Automakers are increasingly using 3D printing to bring their cars to life.
Ford and General Motors both use the technology to build prototypes and to make testing more efficient. And the auto startup Local Motors uses the 3D printing to build entire vehicles.
Now Audi, a subsidiary of Volkswagen, is also looking to find more ways to use the technology in the production of its vehicles.
As part of its development efforts, the company’s toolmaking division recently created a miniature model of the historic Grand Prix car called the “Auto Union Typ C,” which was originally made in 1936.
The miniature vehicle was printed entirely in house with metal printers. But it was not printed in one solid piece. Rather, different components of the vehicle were printed, and then the vehicle was assembled.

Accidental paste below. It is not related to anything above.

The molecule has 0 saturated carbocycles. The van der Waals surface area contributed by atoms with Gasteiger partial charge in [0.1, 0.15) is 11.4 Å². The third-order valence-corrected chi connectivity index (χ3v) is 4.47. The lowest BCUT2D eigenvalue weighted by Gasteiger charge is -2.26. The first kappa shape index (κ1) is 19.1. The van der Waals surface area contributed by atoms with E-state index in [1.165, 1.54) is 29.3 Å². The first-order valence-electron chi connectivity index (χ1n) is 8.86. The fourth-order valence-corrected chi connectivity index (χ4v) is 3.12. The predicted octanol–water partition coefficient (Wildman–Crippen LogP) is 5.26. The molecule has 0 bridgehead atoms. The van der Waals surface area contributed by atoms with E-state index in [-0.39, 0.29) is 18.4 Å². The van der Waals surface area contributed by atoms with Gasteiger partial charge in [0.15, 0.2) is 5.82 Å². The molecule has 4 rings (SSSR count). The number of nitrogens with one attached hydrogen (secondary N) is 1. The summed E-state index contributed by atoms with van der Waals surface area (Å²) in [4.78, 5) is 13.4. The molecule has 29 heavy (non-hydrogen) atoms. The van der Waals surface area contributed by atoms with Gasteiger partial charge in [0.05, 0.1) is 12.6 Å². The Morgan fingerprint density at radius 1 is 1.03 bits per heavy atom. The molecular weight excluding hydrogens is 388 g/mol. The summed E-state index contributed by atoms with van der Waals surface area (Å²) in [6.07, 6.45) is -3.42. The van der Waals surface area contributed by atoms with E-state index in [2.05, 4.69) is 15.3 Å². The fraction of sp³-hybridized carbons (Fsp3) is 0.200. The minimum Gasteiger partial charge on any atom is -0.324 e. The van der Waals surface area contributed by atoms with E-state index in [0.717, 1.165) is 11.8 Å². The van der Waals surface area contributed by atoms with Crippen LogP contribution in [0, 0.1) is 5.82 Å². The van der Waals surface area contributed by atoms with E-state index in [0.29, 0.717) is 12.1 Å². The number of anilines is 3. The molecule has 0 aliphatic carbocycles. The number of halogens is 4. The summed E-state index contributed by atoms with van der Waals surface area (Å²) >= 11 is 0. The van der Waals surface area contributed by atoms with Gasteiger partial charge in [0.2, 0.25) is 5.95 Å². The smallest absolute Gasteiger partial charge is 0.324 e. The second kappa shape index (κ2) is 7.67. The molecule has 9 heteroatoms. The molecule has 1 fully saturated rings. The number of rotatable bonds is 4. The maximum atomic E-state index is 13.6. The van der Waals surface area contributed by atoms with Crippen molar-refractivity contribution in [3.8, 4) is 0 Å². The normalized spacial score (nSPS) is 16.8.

Audi said in a press statement that it is particularly interested in metallic 3D printing, which the company said could be used to produce complex components for its vehicles.
The company’s printer uses metallic powder — either steel or aluminium — to create the components. Lasers then melt the powder so that it can be applied one layer at a time to “print” the parts.
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